Helping Kids Cope

When to talk about a divorce

The time to tell your children about your divorce is after you and your spouse have made a firm decision to split up but before one of you has moved out of the home.

How to break the news

Tell the children together. Let them know that they were born into a happy family but that certain parts of your marriage have not gone well. Now it is best for the adults to get divorced.

Answer their questions honestly but simply. Check to see whether they understand your answers.

Explain the changes in their lives. Explain that the lives of everyone in the family will change during this time of extreme distress. Tell your children what will change and what will remain the same in their lives.

Happy mother and daughter laughing together outdoors

Talk about your feelings-carefully

Show your children your sadness and grief about the situation. By doing so, you give them permission to express their own feelings about the divorce.

However, do not belittle, ridicule, or criticize your spouse in front of your children. Keep in mind that your children are a part of both you and your spouse. When you say bad things about the other parent in front of your children, your children may feel that you are belittling, ridiculing, and criticizing them as well.

Save adult issues for adults to handle

Do not discuss your adult problems with your children. Let your children remain your children, not your support system. Find a trusted friend, relative, or group for adult support.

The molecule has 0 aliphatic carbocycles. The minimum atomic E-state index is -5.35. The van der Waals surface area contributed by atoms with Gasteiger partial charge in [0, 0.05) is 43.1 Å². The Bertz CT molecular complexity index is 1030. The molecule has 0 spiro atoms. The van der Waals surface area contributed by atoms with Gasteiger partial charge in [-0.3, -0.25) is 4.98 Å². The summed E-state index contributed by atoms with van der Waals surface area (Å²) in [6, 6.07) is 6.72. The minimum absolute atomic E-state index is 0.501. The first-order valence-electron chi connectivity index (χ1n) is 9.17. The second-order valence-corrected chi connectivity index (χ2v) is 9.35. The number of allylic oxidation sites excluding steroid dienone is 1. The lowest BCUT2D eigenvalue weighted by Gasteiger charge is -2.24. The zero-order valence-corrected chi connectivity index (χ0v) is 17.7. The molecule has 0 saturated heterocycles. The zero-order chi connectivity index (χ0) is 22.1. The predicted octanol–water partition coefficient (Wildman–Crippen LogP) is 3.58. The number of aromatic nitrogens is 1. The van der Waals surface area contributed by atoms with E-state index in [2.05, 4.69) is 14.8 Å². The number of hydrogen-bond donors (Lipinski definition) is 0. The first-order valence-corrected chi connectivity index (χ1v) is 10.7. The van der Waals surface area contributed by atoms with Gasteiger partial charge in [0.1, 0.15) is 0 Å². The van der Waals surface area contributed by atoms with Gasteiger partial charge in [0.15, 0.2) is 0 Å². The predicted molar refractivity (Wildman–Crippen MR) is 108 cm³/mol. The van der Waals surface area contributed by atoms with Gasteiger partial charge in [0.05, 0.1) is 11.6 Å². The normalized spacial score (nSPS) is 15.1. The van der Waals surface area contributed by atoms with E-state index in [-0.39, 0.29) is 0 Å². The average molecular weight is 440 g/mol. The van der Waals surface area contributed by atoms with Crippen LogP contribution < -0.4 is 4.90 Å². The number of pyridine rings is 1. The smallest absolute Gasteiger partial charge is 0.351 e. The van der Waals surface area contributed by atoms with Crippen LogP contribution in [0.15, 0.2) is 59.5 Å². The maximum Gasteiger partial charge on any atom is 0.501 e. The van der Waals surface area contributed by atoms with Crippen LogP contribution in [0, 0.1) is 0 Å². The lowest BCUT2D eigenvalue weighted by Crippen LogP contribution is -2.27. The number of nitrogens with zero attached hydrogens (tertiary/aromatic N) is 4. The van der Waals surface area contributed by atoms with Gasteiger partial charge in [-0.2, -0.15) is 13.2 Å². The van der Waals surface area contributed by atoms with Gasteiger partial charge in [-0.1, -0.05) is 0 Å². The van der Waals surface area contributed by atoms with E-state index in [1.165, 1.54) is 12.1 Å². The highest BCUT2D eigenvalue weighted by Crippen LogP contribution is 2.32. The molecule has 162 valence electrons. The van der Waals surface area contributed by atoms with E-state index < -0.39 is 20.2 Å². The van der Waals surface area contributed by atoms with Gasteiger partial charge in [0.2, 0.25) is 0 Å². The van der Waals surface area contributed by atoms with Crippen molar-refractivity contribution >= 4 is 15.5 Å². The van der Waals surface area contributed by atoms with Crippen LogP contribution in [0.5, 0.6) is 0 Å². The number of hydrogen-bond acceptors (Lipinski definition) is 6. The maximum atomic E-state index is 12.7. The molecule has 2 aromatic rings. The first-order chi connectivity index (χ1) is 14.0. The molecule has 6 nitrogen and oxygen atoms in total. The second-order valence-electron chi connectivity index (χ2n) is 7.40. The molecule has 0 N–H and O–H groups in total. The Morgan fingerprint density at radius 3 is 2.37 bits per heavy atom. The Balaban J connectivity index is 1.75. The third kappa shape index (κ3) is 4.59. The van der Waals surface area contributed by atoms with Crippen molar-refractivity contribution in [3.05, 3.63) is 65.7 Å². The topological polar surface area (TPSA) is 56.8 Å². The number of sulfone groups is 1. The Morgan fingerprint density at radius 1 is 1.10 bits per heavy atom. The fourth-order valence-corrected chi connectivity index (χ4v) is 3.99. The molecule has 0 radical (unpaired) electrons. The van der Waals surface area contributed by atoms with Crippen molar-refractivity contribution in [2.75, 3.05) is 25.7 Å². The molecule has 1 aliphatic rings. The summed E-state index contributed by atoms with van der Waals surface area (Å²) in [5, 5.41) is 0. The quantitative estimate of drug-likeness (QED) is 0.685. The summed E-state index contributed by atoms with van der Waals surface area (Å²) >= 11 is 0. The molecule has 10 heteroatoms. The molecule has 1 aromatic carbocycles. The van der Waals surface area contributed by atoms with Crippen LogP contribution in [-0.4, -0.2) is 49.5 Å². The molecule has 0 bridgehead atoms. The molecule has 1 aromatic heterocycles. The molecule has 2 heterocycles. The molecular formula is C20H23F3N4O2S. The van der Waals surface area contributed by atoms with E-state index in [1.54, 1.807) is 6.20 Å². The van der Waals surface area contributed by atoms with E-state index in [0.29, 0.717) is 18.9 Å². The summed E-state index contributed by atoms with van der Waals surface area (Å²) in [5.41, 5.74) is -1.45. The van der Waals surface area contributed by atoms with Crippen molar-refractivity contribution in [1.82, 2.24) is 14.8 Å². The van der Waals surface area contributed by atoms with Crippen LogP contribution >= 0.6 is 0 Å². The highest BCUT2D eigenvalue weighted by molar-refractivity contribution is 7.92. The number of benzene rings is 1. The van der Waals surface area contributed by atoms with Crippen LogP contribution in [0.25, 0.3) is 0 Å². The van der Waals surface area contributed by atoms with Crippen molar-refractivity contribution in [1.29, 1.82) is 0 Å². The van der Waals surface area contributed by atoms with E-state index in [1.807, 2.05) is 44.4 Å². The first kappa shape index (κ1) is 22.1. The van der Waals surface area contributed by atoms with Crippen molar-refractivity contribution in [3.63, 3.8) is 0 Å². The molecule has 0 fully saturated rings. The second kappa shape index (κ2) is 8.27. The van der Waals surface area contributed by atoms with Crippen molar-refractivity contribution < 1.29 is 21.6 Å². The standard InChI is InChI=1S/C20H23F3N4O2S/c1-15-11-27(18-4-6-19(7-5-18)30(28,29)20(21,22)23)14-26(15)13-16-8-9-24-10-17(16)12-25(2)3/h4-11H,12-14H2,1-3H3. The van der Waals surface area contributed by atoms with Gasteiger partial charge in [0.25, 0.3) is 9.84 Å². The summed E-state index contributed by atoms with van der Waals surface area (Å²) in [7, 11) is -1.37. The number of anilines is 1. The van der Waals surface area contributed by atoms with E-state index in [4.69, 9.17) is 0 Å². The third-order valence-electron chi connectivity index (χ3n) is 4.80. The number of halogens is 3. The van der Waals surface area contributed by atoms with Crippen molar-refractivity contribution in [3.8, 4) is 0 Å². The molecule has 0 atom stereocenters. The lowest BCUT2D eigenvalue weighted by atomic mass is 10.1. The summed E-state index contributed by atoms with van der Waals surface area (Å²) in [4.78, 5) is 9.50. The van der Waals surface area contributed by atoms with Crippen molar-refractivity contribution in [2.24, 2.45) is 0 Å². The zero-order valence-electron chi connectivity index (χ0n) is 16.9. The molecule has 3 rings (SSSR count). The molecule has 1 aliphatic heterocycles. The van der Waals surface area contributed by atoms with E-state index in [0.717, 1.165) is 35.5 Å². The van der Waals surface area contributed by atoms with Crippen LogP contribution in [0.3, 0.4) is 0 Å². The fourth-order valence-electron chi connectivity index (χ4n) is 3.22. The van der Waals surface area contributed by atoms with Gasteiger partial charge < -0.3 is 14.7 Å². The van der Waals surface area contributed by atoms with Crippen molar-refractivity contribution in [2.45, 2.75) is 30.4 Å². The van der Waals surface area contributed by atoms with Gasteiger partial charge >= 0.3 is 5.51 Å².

Keep in mind that conflict, such as fighting between parents, is scary to children. If you cannot avoid conflict, make sure that your children are not around.

Do not ask your children to take sides in adult conflicts.

Help your children to express their thoughts and feelings

At appropriate times, ask your children about their thoughts and feelings about the family situation.

If they don’t want to talk, that’s okay. Let them know that you are willing to talk when they are ready.

When they do talk, listen carefully, and accept their feelings.
Older children – teenagers and young adults – often worry about their parents during this time. Assure them that even though you are having a tough time now, you will be all right.

happy father and son hugging at home

Remember that your children still need both parents

Although the marriage is ending, your role as a parent is not ending. Unless the Court orders otherwise, after the divorce you continue to have all the parental rights and obligations that you had while you were married.

Children need to spend time with both parents. Each parent should encourage and foster the children’s relationship with the former spouse.

Parents are role models for their children, in good times and in bad times. Your children are watching you and learning about relationships between adults. Act in ways that will help your children learn to build healthy adult relationships.

Do not use time with your children as a tool to manipulate or control the other parent.

Reassure your children that the divorce is not their fault

Many children believe that they are the cause of their parents’ divorce. Tell your children that the divorce is not their fault.

Reassure your children that you love them

Tell your children that even though you and your partner are divorcing, both of you still love them and remain their parents.